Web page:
Financial benchmarks pinpoint efficiencies, deficiencies

A column about keeping your practice in good health

By Mike Norbutcovered practice management issues during 2002-06. Posted May 23, 2005.

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When it comes to treating patients, physicians search out plenty of information at their disposal, from textbooks to journal studies, to see how other doctors might act in a similar clinical situation. When it comes to evaluating the financial health of their practices, however, physicians don't always have the same instincts.

Whether it's for a lack of time or a lack of understanding of what factors are important, some doctors might not bother tracking their own data against regional and national averages to see how they compare.

Using benchmarks, however, can be a helpful, inexpensive way to see if your practice is in a typical financial position and not losing money where it shouldn't, physicians said.

Surveys such as those released annually by the Medical Group Management Assn. and the American Medical Group Assn. offer comprehensive data broken down according to group size and specialty.

The surveys give snapshots of what a typical practice sees in terms of compensation, productivity and costs, and they often break the information down per physician.

From a practical perspective, a group should know what other practices in the region and within its specialty are paying its doctors, because it's almost guaranteed a physician candidate will come to an interview armed with that information, said Fred Rasp, MD, a pulmonary critical care physician and medical director and chair of The Heart Center Medical Group, a multispecialty group with 44 physicians in Fort Wayne, Ind.

"We try to hit the median for compensation within each specialty," Dr. Rasp said. "We feel physician retention is more likely to occur if we hit those medians. If you don't hit the medians, the candidates may go somewhere that does."

Benchmarks also are valuable for helping to find deficiencies in your office, either in terms of excessive overhead costs or uncollected revenue. A good manager has a feeling when one area of business is amiss, but having data available to help substantiate these hunches can save time and money, administrators said.

"If our group falls outside a reasonable realm for important data points, we would take a close look at it," said Jim Palazzo, CEO of the Iowa Heart Center, a 55-physician cardiology group based in Des Moines. "Those groups that are not benchmarking may be missing opportunities to be more efficient."

One of the positive results of comparing your practice to averages is that you actually take the time to collect information about your group -- information which you can scrutinize over time to find out where your practice might be improving. Erica Swegler, MD, a family physician in Keller, Texas, said her group, North Hills Family Practice, compiles basic productivity data for its six physicians and five nurse practitioners and physician assistants on a monthly basis. The group also compares its annual data to survey results, she said.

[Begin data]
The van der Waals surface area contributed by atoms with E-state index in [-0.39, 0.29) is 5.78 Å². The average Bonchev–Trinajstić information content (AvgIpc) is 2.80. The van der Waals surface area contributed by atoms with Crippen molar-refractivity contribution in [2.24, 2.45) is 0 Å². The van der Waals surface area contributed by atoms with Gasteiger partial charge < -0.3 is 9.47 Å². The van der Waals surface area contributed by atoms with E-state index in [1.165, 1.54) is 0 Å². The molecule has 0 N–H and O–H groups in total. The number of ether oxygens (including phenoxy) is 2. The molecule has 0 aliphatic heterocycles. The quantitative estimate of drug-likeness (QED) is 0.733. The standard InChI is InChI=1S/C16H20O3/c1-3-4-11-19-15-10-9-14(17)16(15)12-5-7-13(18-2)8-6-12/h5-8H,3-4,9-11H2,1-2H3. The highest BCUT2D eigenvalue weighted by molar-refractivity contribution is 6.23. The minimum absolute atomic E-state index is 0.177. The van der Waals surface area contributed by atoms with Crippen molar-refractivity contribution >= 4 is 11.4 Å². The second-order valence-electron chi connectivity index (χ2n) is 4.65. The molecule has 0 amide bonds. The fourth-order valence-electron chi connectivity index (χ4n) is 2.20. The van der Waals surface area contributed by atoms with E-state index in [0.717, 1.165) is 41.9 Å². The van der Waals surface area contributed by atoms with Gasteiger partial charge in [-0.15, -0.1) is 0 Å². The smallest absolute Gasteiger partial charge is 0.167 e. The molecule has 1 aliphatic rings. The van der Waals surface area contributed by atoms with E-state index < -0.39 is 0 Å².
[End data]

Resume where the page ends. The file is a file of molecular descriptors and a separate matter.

While benchmarking their information helps practices financially, analyzing their own monthly information also helps them clinically. The group strives for efficient, cost-effective care, and it pays close attention to quality, she said.

Beware of the data you're consulting

Quality is still an issue that can get lost in benchmarking statistics, especially when the information comes from managed care companies. Insurers often provide data to medical groups that highlight when physicians are exceeding cost norms for a particular category. What insurers fail to recognize, however, is extra pharmacy costs can mean lower hospital costs, Dr. Swegler said.

"Report cards are not based on encompassing costs," she said. "They break them out in silos. When you're looking at information, your own generated data is probably the best data."

Surveys that are built on physician-provided information are probably more useful for practices, but there are caveats when reviewing those benchmarks as well. Sample sizes could be too small to make them statistically reliable, and the information provided may be categorized differently.

Joel Sauer, CEO of The Heart Center Medical Group, said he has been at conferences where, in discussing surveys, executives had wildly different opinions about what should be considered part of overhead expenses. Yet, surveys simply average the results, he said. "You wouldn't want to hang your hat on it, but if it's wildly out of whack, there's probably some fire to that smoke."

What may be more telling is if there is a wide disparity between two physicians of the same specialty in the same group. A practice that has been compiling its data and can issue reports to its individual physicians can let the doctors address the productivity differences themselves.

"There's peer pressure there to make sure you're in the right ballpark," Dr. Rasp said. "We use our own data more than state or national data. In a way, it's more valuable."

Mike Norbut covered practice management issues during 2002-06.

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